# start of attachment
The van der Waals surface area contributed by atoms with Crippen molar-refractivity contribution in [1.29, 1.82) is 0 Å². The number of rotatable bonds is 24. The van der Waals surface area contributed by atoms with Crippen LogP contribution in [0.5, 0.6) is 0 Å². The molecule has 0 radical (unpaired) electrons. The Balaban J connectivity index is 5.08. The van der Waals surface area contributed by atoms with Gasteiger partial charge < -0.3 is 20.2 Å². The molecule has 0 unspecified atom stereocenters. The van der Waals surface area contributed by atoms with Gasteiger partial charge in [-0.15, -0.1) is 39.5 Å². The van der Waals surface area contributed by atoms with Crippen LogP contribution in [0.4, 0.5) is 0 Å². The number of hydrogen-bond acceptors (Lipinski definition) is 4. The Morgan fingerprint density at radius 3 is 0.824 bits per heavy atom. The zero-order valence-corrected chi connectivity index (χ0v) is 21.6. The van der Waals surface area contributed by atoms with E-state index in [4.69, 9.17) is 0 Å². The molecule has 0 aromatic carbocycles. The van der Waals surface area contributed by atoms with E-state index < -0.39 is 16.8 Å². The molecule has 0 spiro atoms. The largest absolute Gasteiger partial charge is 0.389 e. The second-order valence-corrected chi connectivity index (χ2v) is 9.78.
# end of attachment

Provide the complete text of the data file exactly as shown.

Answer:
The van der Waals surface area contributed by atoms with Crippen molar-refractivity contribution in [1.29, 1.82) is 0 Å². The number of rotatable bonds is 24. The van der Waals surface area contributed by atoms with Crippen LogP contribution in [0.5, 0.6) is 0 Å². The molecule has 0 radical (unpaired) electrons. The Balaban J connectivity index is 5.08. The van der Waals surface area contributed by atoms with Gasteiger partial charge < -0.3 is 20.2 Å². The molecule has 0 unspecified atom stereocenters. The van der Waals surface area contributed by atoms with Gasteiger partial charge in [-0.15, -0.1) is 39.5 Å². The van der Waals surface area contributed by atoms with Crippen LogP contribution in [0.4, 0.5) is 0 Å². The number of hydrogen-bond acceptors (Lipinski definition) is 4. The Morgan fingerprint density at radius 3 is 0.824 bits per heavy atom. The zero-order valence-corrected chi connectivity index (χ0v) is 21.6. The van der Waals surface area contributed by atoms with E-state index in [4.69, 9.17) is 0 Å². The molecule has 0 aromatic carbocycles. The van der Waals surface area contributed by atoms with E-state index < -0.39 is 16.8 Å². The molecule has 0 spiro atoms. The largest absolute Gasteiger partial charge is 0.389 e. The second-order valence-corrected chi connectivity index (χ2v) is 9.78.